Former Mubarak minister charged over deaths

Habib al-Adly, former Egyptian interior minister, accused over alleged "premeditated killing" of protesters.

    Habib al-Adly is accused of contributing to the deaths of anti-government protesters gathered in Cairo [AFP] 

    Egypt's has referred the country's former interior minister and four aides to court on charges of ordering the shooting of anti-government protesters, state media has reported.

    Habib al-Adly is accused over "the premeditated and deliberate killing of some protesters during the demonstrations that erupted on January 25 in Cairo and other provinces," the report by Abdel Magid Mahmud, Egypt's prosecutor general, said.

    Four security chiefs detained on March 11 for allegedly allowing the shooting of protesters - Ismail al-Shaer, Adly Fayed, Ahmed Ramzi and Hassan Abdel Rahman - were also indicted.

    Al-Adly is currently on trial for fraud as part of a broad investigation by Egypt's new military rulers into corruption under the rule of ousted president Hosni Mubarak.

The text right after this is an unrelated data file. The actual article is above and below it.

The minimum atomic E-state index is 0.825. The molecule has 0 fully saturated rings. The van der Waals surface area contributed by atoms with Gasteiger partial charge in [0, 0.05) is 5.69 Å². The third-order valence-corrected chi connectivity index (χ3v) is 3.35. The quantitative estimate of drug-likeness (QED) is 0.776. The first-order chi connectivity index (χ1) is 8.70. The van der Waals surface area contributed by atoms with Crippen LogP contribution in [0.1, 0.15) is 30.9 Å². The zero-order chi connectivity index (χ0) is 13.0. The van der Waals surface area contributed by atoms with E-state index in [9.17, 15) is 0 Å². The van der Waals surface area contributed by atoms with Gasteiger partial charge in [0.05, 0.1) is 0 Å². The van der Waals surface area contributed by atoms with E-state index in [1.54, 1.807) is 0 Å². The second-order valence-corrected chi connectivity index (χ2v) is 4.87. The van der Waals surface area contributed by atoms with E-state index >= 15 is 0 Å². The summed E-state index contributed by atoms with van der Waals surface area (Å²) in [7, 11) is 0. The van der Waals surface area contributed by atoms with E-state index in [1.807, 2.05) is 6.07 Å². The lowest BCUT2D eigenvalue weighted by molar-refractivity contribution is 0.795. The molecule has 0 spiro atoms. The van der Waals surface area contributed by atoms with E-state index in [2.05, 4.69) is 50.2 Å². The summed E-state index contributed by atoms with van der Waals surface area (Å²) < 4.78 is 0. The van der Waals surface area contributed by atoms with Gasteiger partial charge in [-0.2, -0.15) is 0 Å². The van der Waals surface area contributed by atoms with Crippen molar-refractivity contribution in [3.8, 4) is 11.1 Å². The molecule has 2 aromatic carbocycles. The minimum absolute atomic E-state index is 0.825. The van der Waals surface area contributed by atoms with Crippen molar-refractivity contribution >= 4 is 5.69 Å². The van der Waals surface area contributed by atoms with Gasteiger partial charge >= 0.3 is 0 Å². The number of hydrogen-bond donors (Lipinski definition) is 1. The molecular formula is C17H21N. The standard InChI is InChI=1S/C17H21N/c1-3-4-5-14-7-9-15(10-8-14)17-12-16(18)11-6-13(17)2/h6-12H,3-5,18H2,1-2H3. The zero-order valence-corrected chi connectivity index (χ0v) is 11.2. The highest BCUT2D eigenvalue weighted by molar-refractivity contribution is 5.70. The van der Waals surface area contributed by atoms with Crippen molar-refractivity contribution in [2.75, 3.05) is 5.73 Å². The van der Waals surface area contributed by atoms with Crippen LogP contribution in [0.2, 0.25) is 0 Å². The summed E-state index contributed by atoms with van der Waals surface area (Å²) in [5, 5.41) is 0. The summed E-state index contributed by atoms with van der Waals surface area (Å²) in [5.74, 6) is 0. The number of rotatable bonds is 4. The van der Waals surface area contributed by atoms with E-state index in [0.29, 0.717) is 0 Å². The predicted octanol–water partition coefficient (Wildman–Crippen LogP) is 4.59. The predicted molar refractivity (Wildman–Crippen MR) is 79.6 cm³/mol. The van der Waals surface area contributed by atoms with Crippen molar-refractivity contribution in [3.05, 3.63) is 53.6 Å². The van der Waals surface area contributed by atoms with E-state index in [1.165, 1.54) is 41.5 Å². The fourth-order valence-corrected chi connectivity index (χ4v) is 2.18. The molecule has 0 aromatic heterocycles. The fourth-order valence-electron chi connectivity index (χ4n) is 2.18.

Anti-government protests that erupted on January 25 saw violent clashes between al-Adly''s forces and demonstrators, and left at least 384 people dead and more than 6,000 injured.

    'Wide investigation'

    Also to face criminal trial are the security chiefs of the provinces of Giza, as well as a large number of officers from 11 provinces,  all charged with "killing and wounding protesters," a security official told AFP news agency.

    The trial orders follow a wide investigation by the general prosecution in which evidence was collected from families of the dead and police at the demonstrations, the official said.

    The move is likely to be hailed by rights and pro-democracy activists who have long accused Egypt's widespread security apparatus of abuse and torture.

    Earlier this month, new interior minister Mansur Essawy disbanded the long-feared State Security Investigations, the branch of the interior ministry that monitored political dissent after taking office on a pledge to restore confidence.

    SOURCE: Agencies


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